“A courageous space for a courageous peace”
LWF and partners Joint event encourages young people to lead interfaith dialogue
(LWI) – The Lutheran World Federation and Al Amana, an ecumenical and interfaith organization based in the Sultanate of Oman, have jointly organized an online event titled “Courageous Space for Courageous Peace: Youth and Interfaith Relations in One period of uncertainty” on Friday in conjunction with the United Nations’ World Interfaith Harmony Week during the first week of February each year.
The event served as a platform to encourage youth-led interfaith dialogue and peacebuilding within their communities.
Living in Bangladesh with a religious population of Muslims, Hindus, Buddhists and Christians, a multicultural society is no stranger to event panelist Holi Deo. However, she said that in her country, interreligious dialogue “is not our [youth] initiative, but rather religious leaders who initiate interreligious dialogue.
“As young people, we need to start talking about these issues. In my country, the dialogue is often not open to us and the talks that take place do not go far [toward unity]. After the discussions, everyone goes home behind closed doors and lives as if their [religions] are the best, superior,” said Deo, who is a Christian.
Deo, who is an intern at the Al Amana Center, said the center facilitates activities between Muslims and Christians that allow young people “to share their feelings about faith”.
Four panelists and more than a hundred online participants from diverse religious backgrounds agreed that building trust, learning from each other and finding similarities are keys to opening the doors of interfaith dialogue to evoke change and that young people can and do hold these keys.
Inspire each other
Panelists and attendees shared how they found comfort in their faith traditions and communities at the start of the COVID-19 pandemic.
“I spent 2020 alone studying abroad. It was difficult without my family, but I found peace thanks to the aunts of the local mosque who checked on me regularly,” said panelist Seruni Fauzia , a young representative of the Ahmadiyya community in Indonesia.
Along with finding familiarity and safety in their own faith communities, many have witnessed the collaboration of diverse faith communities coming together to help those in need during the pandemic.
“It was good to see how people from different communities were distributing food during quarantine and how this work transcended people from their own traditions,” Fauzia said.
Daphney KiKi, a young participant from the Evangelical Lutheran Church of Papua New Guinea studying in Fiji, where Hindus, Muslims and Christians live together, shared an example of interfaith collaboration. “The willingness to offer prayer together in these difficult times is a way forward in future interreligious dialogue,” she added.
The young leaders stressed that there is still work to be done to move beyond the concept of “tolerance towards unity and cooperation”, said Rebecca Rajakanthan, a panelist from the Lutheran Church of Singapore. “We are starting to see more spaces for dialogue opening up as people realize that tolerance is not enough. We need understanding, acceptance and learning to be in community with love and respect.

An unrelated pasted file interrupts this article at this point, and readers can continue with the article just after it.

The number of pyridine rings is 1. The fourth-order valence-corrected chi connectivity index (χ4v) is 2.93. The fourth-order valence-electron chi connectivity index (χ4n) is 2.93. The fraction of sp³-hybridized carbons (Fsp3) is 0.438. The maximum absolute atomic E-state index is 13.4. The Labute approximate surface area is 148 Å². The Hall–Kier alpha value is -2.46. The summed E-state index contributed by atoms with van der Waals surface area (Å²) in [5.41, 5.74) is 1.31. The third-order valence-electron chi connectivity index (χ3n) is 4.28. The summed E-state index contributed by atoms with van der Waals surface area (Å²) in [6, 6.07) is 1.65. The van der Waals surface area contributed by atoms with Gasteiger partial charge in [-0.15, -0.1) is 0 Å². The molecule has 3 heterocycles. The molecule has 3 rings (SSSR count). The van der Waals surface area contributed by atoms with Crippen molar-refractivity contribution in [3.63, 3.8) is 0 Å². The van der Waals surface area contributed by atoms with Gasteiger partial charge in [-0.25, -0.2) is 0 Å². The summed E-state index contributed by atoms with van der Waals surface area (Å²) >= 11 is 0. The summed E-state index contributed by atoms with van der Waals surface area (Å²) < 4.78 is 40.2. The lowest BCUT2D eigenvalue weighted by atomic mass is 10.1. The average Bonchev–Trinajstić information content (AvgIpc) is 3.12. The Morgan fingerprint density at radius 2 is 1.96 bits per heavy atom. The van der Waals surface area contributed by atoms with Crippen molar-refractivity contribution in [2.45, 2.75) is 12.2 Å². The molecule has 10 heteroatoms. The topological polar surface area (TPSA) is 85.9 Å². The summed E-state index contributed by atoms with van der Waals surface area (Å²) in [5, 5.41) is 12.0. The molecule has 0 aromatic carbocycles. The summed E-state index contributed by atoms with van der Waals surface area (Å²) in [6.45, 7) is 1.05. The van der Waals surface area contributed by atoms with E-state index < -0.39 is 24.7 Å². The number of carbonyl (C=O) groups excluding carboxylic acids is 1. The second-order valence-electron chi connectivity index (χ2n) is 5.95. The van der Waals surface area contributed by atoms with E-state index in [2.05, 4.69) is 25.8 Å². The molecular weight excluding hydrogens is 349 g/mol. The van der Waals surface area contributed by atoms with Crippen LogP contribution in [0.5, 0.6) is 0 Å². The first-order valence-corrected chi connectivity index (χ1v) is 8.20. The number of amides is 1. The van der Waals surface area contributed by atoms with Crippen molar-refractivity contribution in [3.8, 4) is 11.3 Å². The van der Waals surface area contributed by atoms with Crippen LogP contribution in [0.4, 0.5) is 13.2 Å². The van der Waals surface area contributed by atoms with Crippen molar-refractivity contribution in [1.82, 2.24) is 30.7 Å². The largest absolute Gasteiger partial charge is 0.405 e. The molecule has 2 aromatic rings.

The leaders also indicated that the internet and social media are useful tools for dialogue, but can also be “a double-edged sword.” While they welcomed the technology to reach diverse communities, some found social media to be filled with hate speech.
“People are really pushed into these tiny online communities and it’s really hard to talk to people different from you just with texts on the internet,” said panelist Jamie Cohen, a Jewish-American.
Abdujalilu Amry Kishama, a law student at Morogoro Muslim University, Tanzania, a panelist at the event, said he found online forums to be useful tools for teaching the faith to youth groups and their give the opportunity to ask questions.
There have also been concerns that women are rarely invited to interfaith dialogue in many faith traditions and that social media can be platforms to hear these voices and “start conversations about sexual harassment”.
“I am convinced that it is not enough to wait for others when I yearn for peace now. I have to take the first steps to come together in interfaith dialogue,” commented Johanna Kluge, executive coordinator for international youth work at the Evangelical Lutheran Church in Bavaria.
“The LWF and Al Amana are happy to have a panel of guests. As program staff, we are here to listen, learn and understand how interfaith encounters promote peace which is more than just a slogan,” said Rev. Dr. Sivin Kit, LWF program manager for theology. public and interreligious relations.
A year of peace
The online event was part of the LWF youth theme for a “Year of Peace” in 2022 to create “courageous spaces” to continue asking questions that began at the Advent World Gathering for Peace on the Land of Young Reformers and additionally to learn peacebuilding skills, participate in projects and initiatives, and participate in peacebuilding conversations.
“Interreligious dialogue is often perceived as a theoretical activity reserved for specialists or those who are more experienced or an activity that is too formal and disconnected from daily life,” said Savanna Sullivan, LWF youth program manager.
“Young people are and can be leaders in interfaith work. The LWF seeks to draw ideas that can encourage more young people to contribute meaningfully within and beyond their own faith communities,” she continued.